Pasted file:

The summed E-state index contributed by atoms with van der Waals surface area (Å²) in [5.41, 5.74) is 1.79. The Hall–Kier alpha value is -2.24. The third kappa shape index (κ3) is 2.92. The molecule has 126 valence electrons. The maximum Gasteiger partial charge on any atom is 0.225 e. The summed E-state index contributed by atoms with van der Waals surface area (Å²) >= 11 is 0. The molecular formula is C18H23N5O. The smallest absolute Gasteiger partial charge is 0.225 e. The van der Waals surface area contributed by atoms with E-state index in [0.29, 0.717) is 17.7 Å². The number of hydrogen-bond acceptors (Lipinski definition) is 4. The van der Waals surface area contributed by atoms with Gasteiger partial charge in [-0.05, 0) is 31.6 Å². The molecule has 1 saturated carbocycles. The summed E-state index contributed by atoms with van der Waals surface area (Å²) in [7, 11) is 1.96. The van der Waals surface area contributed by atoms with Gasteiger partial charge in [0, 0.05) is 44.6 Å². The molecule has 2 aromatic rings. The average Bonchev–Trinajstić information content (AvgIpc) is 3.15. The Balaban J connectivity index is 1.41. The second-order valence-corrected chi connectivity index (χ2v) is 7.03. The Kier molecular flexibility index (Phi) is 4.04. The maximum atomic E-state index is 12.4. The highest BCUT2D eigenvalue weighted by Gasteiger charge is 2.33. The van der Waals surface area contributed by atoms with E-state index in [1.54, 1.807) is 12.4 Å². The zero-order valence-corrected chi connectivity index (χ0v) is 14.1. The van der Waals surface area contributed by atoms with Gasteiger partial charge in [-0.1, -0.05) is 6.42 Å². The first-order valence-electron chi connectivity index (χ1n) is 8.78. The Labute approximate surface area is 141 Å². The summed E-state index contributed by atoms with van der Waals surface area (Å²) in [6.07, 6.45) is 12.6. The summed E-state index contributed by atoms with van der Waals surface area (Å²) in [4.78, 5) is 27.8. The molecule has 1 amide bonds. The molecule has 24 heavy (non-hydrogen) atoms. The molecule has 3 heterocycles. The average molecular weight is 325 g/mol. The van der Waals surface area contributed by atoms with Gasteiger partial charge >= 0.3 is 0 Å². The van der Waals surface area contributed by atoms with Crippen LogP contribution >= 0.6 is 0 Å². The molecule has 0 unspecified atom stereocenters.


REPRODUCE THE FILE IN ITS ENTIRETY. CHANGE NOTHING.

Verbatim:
The summed E-state index contributed by atoms with van der Waals surface area (Å²) in [5.41, 5.74) is 1.79. The Hall–Kier alpha value is -2.24. The third kappa shape index (κ3) is 2.92. The molecule has 126 valence electrons. The maximum Gasteiger partial charge on any atom is 0.225 e. The summed E-state index contributed by atoms with van der Waals surface area (Å²) >= 11 is 0. The molecular formula is C18H23N5O. The smallest absolute Gasteiger partial charge is 0.225 e. The van der Waals surface area contributed by atoms with E-state index in [0.29, 0.717) is 17.7 Å². The number of hydrogen-bond acceptors (Lipinski definition) is 4. The van der Waals surface area contributed by atoms with Gasteiger partial charge in [-0.05, 0) is 31.6 Å². The molecule has 1 saturated carbocycles. The summed E-state index contributed by atoms with van der Waals surface area (Å²) in [7, 11) is 1.96. The van der Waals surface area contributed by atoms with Gasteiger partial charge in [0, 0.05) is 44.6 Å². The molecule has 2 aromatic rings. The average Bonchev–Trinajstić information content (AvgIpc) is 3.15. The Balaban J connectivity index is 1.41. The second-order valence-corrected chi connectivity index (χ2v) is 7.03. The Kier molecular flexibility index (Phi) is 4.04. The maximum atomic E-state index is 12.4. The highest BCUT2D eigenvalue weighted by Gasteiger charge is 2.33. The van der Waals surface area contributed by atoms with E-state index in [1.54, 1.807) is 12.4 Å². The zero-order valence-corrected chi connectivity index (χ0v) is 14.1. The van der Waals surface area contributed by atoms with Gasteiger partial charge in [-0.1, -0.05) is 6.42 Å². The first-order valence-electron chi connectivity index (χ1n) is 8.78. The Labute approximate surface area is 141 Å². The summed E-state index contributed by atoms with van der Waals surface area (Å²) in [6.07, 6.45) is 12.6. The summed E-state index contributed by atoms with van der Waals surface area (Å²) in [4.78, 5) is 27.8. The molecule has 1 amide bonds. The molecule has 24 heavy (non-hydrogen) atoms. The molecule has 3 heterocycles. The average molecular weight is 325 g/mol. The van der Waals surface area contributed by atoms with Gasteiger partial charge >= 0.3 is 0 Å². The van der Waals surface area contributed by atoms with Crippen LogP contribution >= 0.6 is 0 Å². The molecule has 0 unspecified atom stereocenters.